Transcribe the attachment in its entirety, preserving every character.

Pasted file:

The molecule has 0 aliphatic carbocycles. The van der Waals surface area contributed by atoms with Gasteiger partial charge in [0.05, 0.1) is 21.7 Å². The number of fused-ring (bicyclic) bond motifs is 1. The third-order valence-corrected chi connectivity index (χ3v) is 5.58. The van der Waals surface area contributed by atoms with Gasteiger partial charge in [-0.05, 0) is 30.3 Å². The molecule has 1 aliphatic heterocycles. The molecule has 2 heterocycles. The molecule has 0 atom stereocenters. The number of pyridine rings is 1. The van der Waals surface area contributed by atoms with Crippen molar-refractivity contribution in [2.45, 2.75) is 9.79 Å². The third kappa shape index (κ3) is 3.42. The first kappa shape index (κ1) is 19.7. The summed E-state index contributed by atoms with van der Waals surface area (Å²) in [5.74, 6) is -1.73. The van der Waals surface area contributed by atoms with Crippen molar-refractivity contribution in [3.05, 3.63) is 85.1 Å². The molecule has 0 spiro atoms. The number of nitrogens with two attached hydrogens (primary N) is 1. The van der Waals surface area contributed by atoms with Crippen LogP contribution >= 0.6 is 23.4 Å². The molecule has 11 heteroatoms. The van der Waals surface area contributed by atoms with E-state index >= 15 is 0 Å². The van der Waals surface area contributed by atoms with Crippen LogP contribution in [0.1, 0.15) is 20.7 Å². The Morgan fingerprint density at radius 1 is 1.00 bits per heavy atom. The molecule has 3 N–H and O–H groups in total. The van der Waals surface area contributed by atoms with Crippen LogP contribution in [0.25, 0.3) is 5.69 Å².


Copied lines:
The molecule has 0 aliphatic carbocycles. The van der Waals surface area contributed by atoms with Gasteiger partial charge in [0.05, 0.1) is 21.7 Å². The number of fused-ring (bicyclic) bond motifs is 1. The third-order valence-corrected chi connectivity index (χ3v) is 5.58. The van der Waals surface area contributed by atoms with Gasteiger partial charge in [-0.05, 0) is 30.3 Å². The molecule has 1 aliphatic heterocycles. The molecule has 2 heterocycles. The molecule has 0 atom stereocenters. The number of pyridine rings is 1. The van der Waals surface area contributed by atoms with Crippen molar-refractivity contribution in [2.45, 2.75) is 9.79 Å². The third kappa shape index (κ3) is 3.42. The first kappa shape index (κ1) is 19.7. The summed E-state index contributed by atoms with van der Waals surface area (Å²) in [5.74, 6) is -1.73. The van der Waals surface area contributed by atoms with Crippen molar-refractivity contribution in [3.05, 3.63) is 85.1 Å². The molecule has 0 spiro atoms. The number of nitrogens with two attached hydrogens (primary N) is 1. The van der Waals surface area contributed by atoms with Crippen LogP contribution >= 0.6 is 23.4 Å². The molecule has 11 heteroatoms. The van der Waals surface area contributed by atoms with E-state index >= 15 is 0 Å². The van der Waals surface area contributed by atoms with Crippen LogP contribution in [0.1, 0.15) is 20.7 Å². The Morgan fingerprint density at radius 1 is 1.00 bits per heavy atom. The molecule has 3 N–H and O–H groups in total. The van der Waals surface area contributed by atoms with Crippen LogP contribution in [0.25, 0.3) is 5.69 Å².